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Study: Meds cost more in poor Fla. areas

In a study conducted in Florida, researchers found that drugstores in the poorest areas charge more, on average, for four widely used prescription medications.
/ Source: Reuters

In a study conducted in Florida, researchers found that drugstores in the poorest areas charge more, on average, for four widely used prescription medications than do pharmacies in wealthier neighborhoods.

Fortunately for patients who are uninsured but able to shop around, every ZIP code does include pharmacies that charge less for these drugs, the study team found.

"If it's a medication you're going to be on for a while it's probably worth making a few phone calls," Dr. Walid F. Gellad of the University of Pittsburgh School of Medicine and RAND Corporation told Reuters Health. Gellad conducted the research while at Brigham and Women's Hospital in Boston.

Florida pharmacies that fill prescriptions for Medicaid patients are required by law to post their prices for the 100 most commonly used medications on a Web site, MyFloridarx.com.

Using this Web site, Gellad and colleagues looked at data for November 2006 on the ulcer drug Nexium, the asthma drug Advair, the heart drug Plavix, and the antibiotic azithromycin, specifically the "Z-Pak" formulation. They then categorized all of Florida's 627 ZIP codes into four groups based on median income.

Across the board, the researchers found, the four drugs were priced highest in the poorest ZIP codes, averaging 9 percent more than the average for the state.

Independent pharmacies charged an average of 15 percent more for each of the drugs than the statewide average, but there was little geographic variation in the prices chain drugstores charged.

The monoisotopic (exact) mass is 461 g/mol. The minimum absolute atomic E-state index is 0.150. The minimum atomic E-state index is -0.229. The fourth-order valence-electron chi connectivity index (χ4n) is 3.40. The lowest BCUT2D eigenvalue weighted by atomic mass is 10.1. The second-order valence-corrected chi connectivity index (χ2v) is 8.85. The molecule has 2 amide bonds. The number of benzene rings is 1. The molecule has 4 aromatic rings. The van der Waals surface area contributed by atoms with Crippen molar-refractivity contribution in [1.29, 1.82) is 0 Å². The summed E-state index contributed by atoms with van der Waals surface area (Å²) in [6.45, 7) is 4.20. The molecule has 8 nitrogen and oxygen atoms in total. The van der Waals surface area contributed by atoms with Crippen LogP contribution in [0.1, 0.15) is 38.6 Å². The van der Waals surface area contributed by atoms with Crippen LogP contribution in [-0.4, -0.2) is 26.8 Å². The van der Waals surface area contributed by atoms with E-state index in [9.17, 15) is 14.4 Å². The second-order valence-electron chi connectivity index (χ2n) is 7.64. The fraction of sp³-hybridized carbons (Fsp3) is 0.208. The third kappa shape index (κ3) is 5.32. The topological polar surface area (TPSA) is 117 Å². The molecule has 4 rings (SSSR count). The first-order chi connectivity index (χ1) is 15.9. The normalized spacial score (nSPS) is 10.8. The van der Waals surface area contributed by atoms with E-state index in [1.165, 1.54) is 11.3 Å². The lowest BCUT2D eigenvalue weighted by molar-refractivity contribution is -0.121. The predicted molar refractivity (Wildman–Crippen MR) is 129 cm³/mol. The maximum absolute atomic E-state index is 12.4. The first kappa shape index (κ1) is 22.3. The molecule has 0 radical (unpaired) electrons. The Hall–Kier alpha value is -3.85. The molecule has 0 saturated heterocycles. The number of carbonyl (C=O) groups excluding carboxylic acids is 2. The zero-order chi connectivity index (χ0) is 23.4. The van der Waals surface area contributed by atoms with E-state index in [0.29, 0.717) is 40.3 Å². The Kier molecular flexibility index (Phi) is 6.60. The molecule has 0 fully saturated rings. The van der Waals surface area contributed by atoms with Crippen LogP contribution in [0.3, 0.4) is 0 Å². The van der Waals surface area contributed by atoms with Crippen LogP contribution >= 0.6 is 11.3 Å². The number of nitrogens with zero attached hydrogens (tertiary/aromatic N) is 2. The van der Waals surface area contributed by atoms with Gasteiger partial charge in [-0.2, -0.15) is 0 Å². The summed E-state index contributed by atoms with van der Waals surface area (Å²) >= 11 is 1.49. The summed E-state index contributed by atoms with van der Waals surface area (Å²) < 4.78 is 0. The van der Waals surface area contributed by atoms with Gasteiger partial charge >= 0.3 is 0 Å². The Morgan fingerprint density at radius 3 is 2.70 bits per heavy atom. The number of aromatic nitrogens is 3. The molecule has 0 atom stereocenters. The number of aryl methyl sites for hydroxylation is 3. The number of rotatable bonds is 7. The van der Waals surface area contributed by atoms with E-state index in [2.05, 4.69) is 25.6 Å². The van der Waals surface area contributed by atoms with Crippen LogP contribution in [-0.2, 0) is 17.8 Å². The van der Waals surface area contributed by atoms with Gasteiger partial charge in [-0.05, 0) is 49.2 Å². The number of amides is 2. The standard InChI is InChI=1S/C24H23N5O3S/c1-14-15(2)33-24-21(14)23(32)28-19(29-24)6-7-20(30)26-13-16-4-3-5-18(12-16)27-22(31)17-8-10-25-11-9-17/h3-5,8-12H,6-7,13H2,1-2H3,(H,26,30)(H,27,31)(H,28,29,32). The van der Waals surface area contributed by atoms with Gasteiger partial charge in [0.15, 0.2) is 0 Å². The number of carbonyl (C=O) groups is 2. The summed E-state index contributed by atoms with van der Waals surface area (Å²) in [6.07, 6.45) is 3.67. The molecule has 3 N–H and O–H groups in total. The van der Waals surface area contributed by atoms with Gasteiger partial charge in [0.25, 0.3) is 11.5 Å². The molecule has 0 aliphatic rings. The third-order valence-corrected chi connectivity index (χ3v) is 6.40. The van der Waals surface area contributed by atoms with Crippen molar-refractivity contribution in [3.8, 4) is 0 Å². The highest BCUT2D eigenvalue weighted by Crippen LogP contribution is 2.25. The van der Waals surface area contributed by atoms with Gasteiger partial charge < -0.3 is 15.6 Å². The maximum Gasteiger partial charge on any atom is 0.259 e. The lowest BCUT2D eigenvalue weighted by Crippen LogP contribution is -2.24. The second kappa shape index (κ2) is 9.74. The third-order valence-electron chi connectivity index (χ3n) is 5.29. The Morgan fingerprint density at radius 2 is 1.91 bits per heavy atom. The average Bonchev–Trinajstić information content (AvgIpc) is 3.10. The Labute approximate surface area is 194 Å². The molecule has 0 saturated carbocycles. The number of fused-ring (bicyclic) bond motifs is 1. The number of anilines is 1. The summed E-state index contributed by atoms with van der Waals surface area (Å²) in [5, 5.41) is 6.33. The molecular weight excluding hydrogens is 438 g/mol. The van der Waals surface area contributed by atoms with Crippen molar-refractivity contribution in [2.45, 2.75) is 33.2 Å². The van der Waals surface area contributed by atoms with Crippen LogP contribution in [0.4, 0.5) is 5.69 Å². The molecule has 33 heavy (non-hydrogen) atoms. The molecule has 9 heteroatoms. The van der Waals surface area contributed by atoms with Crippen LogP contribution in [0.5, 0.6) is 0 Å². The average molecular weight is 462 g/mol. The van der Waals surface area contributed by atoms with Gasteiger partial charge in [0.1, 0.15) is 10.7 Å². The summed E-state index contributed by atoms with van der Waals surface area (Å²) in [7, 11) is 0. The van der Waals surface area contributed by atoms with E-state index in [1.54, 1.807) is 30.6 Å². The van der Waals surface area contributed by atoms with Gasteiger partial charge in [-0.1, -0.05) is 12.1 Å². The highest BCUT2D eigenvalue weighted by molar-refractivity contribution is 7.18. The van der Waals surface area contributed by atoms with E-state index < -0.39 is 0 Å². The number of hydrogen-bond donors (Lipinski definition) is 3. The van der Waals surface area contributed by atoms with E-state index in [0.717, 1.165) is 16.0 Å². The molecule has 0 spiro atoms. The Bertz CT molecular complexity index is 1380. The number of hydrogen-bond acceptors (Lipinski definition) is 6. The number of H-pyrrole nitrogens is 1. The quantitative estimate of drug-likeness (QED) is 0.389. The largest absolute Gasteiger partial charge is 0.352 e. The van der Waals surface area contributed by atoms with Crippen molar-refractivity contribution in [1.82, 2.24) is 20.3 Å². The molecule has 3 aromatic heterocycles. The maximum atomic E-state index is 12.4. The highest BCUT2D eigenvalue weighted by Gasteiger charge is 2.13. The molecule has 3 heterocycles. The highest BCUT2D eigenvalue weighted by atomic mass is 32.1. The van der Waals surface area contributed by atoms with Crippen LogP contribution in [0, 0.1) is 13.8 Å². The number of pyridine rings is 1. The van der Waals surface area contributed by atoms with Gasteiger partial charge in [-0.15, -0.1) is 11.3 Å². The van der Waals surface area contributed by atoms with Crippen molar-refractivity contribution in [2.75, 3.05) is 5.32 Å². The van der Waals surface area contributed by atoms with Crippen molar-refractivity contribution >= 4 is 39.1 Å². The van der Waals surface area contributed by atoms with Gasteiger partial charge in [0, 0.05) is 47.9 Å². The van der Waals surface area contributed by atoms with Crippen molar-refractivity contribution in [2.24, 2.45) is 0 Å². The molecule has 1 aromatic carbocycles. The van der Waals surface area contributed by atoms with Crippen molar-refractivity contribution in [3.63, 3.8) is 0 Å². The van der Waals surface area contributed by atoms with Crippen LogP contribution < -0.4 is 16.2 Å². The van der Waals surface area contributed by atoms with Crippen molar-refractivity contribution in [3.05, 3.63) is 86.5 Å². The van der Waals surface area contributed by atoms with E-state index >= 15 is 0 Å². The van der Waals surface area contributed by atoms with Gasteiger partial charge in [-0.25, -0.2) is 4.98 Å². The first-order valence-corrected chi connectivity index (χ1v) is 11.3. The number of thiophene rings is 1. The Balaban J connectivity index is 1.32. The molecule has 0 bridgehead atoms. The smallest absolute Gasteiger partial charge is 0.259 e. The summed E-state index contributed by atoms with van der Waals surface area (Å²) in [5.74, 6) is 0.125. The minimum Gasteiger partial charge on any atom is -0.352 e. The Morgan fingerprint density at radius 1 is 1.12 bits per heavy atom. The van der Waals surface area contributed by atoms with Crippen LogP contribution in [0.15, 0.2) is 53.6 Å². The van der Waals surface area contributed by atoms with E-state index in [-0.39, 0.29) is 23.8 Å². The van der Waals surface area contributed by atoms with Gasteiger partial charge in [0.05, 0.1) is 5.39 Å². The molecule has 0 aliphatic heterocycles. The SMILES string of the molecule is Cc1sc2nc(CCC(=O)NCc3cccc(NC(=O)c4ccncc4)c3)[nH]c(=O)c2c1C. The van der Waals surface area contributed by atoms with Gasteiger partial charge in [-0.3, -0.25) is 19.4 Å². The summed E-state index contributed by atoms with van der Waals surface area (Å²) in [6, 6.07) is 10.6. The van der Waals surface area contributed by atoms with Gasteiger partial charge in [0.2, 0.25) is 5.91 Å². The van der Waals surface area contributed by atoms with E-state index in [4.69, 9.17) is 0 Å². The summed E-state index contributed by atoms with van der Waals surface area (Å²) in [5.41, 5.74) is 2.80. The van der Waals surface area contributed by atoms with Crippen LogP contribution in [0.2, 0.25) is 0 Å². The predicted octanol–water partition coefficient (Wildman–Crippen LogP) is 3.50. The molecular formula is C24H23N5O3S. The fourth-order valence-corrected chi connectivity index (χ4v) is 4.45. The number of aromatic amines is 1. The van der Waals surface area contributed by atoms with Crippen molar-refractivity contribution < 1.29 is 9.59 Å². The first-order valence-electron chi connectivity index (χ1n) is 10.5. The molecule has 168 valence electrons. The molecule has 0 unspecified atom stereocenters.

Drug stores in ZIP codes with median incomes below $20,000, for example, charged $176 for a month's supply of Nexium, $213 for Advair, $163 for Plavix, and $55 for a Z-Pak, compared to $160, $198, $149, and $50, respectively, at pharmacies in ZIP codes where median income was greater than $60,000.

"Even small increases in drug prices can dramatically affect medication adherence among the poor," the researchers note in their report.

While the higher costs in poorer neighborhoods were largely driven by higher prices at independent drugstores, they point out, every ZIP code also had independent pharmacies that charged about the same as did chain drug stores.

But people living in poorer areas may have a tougher time shopping around, the researchers add, given limitations in health literacy, difficulty finding transportation, and other factors.

There are options available for people without health insurance to cut down on their out-of-pocket medication costs, Gellad noted, such as programs run by the pharmaceutical industry and by individual states.

Given that other states, including New York, Michigan and Minnesota, also have online drug price databases, "it would be interesting to see if these kinds of issues of geographic variation in price are present in those areas as well," Gellad said.